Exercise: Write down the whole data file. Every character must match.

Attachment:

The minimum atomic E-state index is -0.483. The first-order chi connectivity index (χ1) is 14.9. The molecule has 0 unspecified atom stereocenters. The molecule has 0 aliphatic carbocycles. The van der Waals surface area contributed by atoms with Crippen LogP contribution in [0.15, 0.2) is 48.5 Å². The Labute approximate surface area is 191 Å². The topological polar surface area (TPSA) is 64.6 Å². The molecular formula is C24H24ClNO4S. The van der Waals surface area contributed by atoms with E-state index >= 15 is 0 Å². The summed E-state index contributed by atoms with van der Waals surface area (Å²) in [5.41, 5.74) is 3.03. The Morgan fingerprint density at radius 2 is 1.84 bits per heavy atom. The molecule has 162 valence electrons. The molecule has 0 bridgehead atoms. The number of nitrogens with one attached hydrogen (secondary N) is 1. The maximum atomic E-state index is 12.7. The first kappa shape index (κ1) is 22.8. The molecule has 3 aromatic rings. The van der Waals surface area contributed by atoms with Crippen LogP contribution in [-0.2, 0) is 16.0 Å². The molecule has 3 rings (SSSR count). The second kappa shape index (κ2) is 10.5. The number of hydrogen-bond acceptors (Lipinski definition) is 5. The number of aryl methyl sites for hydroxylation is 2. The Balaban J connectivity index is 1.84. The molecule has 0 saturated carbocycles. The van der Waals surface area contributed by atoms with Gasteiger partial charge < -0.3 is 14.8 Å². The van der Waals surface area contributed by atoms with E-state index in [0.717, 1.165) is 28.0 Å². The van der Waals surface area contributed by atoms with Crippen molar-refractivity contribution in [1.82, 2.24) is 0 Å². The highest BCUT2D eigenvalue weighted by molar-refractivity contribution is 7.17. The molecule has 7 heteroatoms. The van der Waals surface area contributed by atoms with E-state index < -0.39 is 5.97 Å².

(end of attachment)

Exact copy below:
The minimum atomic E-state index is -0.483. The first-order chi connectivity index (χ1) is 14.9. The molecule has 0 unspecified atom stereocenters. The molecule has 0 aliphatic carbocycles. The van der Waals surface area contributed by atoms with Crippen LogP contribution in [0.15, 0.2) is 48.5 Å². The Labute approximate surface area is 191 Å². The topological polar surface area (TPSA) is 64.6 Å². The molecular formula is C24H24ClNO4S. The van der Waals surface area contributed by atoms with E-state index >= 15 is 0 Å². The summed E-state index contributed by atoms with van der Waals surface area (Å²) in [5.41, 5.74) is 3.03. The Morgan fingerprint density at radius 2 is 1.84 bits per heavy atom. The molecule has 162 valence electrons. The molecule has 0 bridgehead atoms. The number of nitrogens with one attached hydrogen (secondary N) is 1. The maximum atomic E-state index is 12.7. The first kappa shape index (κ1) is 22.8. The molecule has 3 aromatic rings. The van der Waals surface area contributed by atoms with Crippen LogP contribution in [-0.2, 0) is 16.0 Å². The molecule has 3 rings (SSSR count). The second kappa shape index (κ2) is 10.5. The number of hydrogen-bond acceptors (Lipinski definition) is 5. The number of aryl methyl sites for hydroxylation is 2. The Balaban J connectivity index is 1.84. The molecule has 0 saturated carbocycles. The van der Waals surface area contributed by atoms with Gasteiger partial charge < -0.3 is 14.8 Å². The van der Waals surface area contributed by atoms with E-state index in [0.717, 1.165) is 28.0 Å². The van der Waals surface area contributed by atoms with Crippen molar-refractivity contribution in [1.82, 2.24) is 0 Å². The highest BCUT2D eigenvalue weighted by molar-refractivity contribution is 7.17. The molecule has 7 heteroatoms. The van der Waals surface area contributed by atoms with E-state index < -0.39 is 5.97 Å².